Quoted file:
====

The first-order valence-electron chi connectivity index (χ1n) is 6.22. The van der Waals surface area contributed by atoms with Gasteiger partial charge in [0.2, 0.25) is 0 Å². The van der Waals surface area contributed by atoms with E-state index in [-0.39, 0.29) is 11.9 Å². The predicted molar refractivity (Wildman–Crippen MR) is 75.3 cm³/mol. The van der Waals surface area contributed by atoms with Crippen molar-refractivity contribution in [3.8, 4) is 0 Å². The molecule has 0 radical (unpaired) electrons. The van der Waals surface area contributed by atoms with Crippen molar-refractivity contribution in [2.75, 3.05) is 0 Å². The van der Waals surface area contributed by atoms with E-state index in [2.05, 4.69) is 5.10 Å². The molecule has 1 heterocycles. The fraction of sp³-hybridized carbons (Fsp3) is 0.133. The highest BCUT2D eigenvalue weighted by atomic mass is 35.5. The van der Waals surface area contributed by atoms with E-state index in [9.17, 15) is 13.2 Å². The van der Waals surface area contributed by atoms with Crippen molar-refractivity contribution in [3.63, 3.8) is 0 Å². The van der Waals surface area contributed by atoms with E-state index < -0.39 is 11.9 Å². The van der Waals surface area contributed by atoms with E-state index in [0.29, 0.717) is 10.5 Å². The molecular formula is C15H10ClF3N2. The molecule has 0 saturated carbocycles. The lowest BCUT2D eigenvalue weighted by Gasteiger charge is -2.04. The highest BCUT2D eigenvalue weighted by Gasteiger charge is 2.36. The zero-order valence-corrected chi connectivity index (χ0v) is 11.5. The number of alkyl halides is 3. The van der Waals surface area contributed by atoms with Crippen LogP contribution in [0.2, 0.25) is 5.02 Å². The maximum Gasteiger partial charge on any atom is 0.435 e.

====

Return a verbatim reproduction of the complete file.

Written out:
The first-order valence-electron chi connectivity index (χ1n) is 6.22. The van der Waals surface area contributed by atoms with Gasteiger partial charge in [0.2, 0.25) is 0 Å². The van der Waals surface area contributed by atoms with E-state index in [-0.39, 0.29) is 11.9 Å². The predicted molar refractivity (Wildman–Crippen MR) is 75.3 cm³/mol. The van der Waals surface area contributed by atoms with Crippen molar-refractivity contribution in [3.8, 4) is 0 Å². The molecule has 0 radical (unpaired) electrons. The van der Waals surface area contributed by atoms with Crippen molar-refractivity contribution in [2.75, 3.05) is 0 Å². The van der Waals surface area contributed by atoms with E-state index in [2.05, 4.69) is 5.10 Å². The molecule has 1 heterocycles. The fraction of sp³-hybridized carbons (Fsp3) is 0.133. The highest BCUT2D eigenvalue weighted by atomic mass is 35.5. The van der Waals surface area contributed by atoms with E-state index in [9.17, 15) is 13.2 Å². The van der Waals surface area contributed by atoms with Crippen molar-refractivity contribution in [3.63, 3.8) is 0 Å². The van der Waals surface area contributed by atoms with E-state index < -0.39 is 11.9 Å². The van der Waals surface area contributed by atoms with E-state index in [0.29, 0.717) is 10.5 Å². The molecular formula is C15H10ClF3N2. The molecule has 0 saturated carbocycles. The lowest BCUT2D eigenvalue weighted by Gasteiger charge is -2.04. The highest BCUT2D eigenvalue weighted by Gasteiger charge is 2.36. The zero-order valence-corrected chi connectivity index (χ0v) is 11.5. The number of alkyl halides is 3. The van der Waals surface area contributed by atoms with Crippen LogP contribution in [0.2, 0.25) is 5.02 Å². The maximum Gasteiger partial charge on any atom is 0.435 e.